The Golden Age of Hollywood is remembered as the peak of cinematic glamour, but movie stars didn’t suddenly appear in the years around 1930. They were there from the very start. It was silent movies that first created film stars, not sound cinema. In the early 1900s, actors were primarily known for their stage performances and not widely recognized as individuals. Then came the cinema and a new type of actor emerged, the movie star. These film performers were immediately recognizable in their roles and they soon became just as famous as stage actors. With cinema came close-up shots and camera angles designed to capture every detail of an actor’s face on the screen. Movie-goers flocked to cinemas to see film stars rather than theatrical actors, with leading men like Douglas Fairbanks and villains such as Villemain becoming almost as well-known as Henry Irving or Herbert Beerbohm Tree.
What is a Movie Star?
A movie star is the foremost member of a film cast who is renowned for their popularity and/or their ability to draw ticket sales. Traditionally, the term was applied to a performer who was contracted to a studio and predominantly appeared in films that would be shown in theatres. However, it is now used to describe individuals who are known for their appearances in any type of film, ranging from animated shorts to documentaries. Since the early days of cinema, the term “movie star” has been used to describe the most popular and highly paid actors in the film industry. In the early days of Hollywood, when the film industry was based primarily in New York City and Los Angeles, movie stars were idolized by millions of fans and their photos were displayed in millions of bedrooms. Movie stars were a product of their times as well as the technology available to capture them on screen.
Why did Cinema Create Movie Stars?
Though the first films were projected onto screens as early as the 1890s, it was only after the introduction of sound in the late 1920s that the film industry took off. As audiences flocked to cinemas, studios had to find a new way to promote the latest releases to draw in crowds. They started to feature the names and images of their leading actors on posters and in magazines and promoted their identities. They also placed their actors in a handful of films each year, giving audiences a chance to see them time and time again. These methods enabled the studios to turn their actors into film stars, giving audiences a familiar face to associate with the latest releases.
Golden Age of Hollywood Actors
The Golden Age of Hollywood is usually defined as the period between the 1930s and 1950s when the American film industry was at its most prolific and innovative. Actors such as Clark Gable, Douglas Fairbanks, Gary Cooper, William Holden, John Wayne and Humphrey Bogart were widely known due to their frequent appearances in films, as well as their publicity campaigns promoting their images. The advent of Technicolor and widescreen formats such as Cinemascope allowed studios to capture the best of their stars and present them in the most appealing way.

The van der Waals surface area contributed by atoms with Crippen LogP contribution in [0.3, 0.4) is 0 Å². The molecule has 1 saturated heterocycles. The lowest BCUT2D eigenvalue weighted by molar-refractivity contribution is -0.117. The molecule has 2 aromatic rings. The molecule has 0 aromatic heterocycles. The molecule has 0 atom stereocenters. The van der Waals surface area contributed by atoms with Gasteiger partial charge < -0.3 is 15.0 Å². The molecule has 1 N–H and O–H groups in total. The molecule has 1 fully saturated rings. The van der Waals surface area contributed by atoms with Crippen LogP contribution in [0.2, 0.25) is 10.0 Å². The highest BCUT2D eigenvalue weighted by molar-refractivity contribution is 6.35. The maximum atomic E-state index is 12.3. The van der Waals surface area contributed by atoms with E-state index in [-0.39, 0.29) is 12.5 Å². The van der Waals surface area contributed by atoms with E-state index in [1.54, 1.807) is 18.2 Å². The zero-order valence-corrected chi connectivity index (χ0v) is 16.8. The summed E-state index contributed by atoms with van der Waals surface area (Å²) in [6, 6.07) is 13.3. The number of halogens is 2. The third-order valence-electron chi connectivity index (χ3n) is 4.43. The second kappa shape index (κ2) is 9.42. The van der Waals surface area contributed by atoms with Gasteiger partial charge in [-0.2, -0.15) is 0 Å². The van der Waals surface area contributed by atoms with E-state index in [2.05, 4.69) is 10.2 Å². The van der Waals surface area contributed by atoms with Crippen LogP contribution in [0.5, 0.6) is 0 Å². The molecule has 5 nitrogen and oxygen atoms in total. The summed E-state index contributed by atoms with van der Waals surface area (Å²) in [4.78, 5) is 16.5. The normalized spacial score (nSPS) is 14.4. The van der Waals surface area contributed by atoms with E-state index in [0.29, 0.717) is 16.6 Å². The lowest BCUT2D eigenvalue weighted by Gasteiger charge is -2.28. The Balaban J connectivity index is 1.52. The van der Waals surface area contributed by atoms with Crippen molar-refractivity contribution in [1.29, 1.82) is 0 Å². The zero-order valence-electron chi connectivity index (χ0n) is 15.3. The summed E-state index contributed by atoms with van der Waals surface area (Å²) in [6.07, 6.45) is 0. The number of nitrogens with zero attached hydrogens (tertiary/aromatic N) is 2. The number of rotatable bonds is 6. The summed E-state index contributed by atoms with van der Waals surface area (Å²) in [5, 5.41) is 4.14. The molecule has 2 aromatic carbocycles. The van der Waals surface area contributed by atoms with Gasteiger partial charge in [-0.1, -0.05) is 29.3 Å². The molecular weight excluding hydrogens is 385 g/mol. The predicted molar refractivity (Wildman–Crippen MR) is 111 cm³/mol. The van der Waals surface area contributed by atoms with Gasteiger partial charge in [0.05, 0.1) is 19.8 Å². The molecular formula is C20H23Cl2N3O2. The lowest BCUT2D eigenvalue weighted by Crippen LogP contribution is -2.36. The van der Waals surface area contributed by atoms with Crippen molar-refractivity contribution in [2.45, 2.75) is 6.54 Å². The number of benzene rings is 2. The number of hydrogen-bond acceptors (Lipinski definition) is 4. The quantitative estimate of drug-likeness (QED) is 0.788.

The Importance of Looks
During the Golden Age of Hollywood, film studios perpetuated a certain image of their leading men. They chose actors who were tall, muscular, and generally good-looking, as well as possessing a strong physique. This was in keeping with the idea of the “he-man” hero, or a masculine individual who rescues women in distress. The studios also sought to create the same look among many of their female stars. They wanted to find leading women who had blonde hair, blue eyes, and an hourglass figure. This was another way of creating a set type of performer so that audiences would see the same characteristics time and time again. Because studios were in charge of publicity campaigns, they were able to create this image and make it the norm.
These actors had to rely on exaggerated facial expressions and pantomimic gestures to tell their stories. Many of these actors were tall, lanky, and slender - a physical type that may have been idealized on screen, but was less than ideal in real life. As cinema began to reach a wider audience, the desire to see on-screen people who looked like themselves resulted in a new appreciation of what was once considered unattractive. When we think of early cinema, we often think of these chubby actors, because they are the ones who are most often preserved in film. The Golden Age of Hollywood gave birth to cinematic glamour and a new type of actor. During this period, film studios promoted their stars and created an image of what a movie actor was supposed to look like. In many ways, this approach to the industry has remained ever since.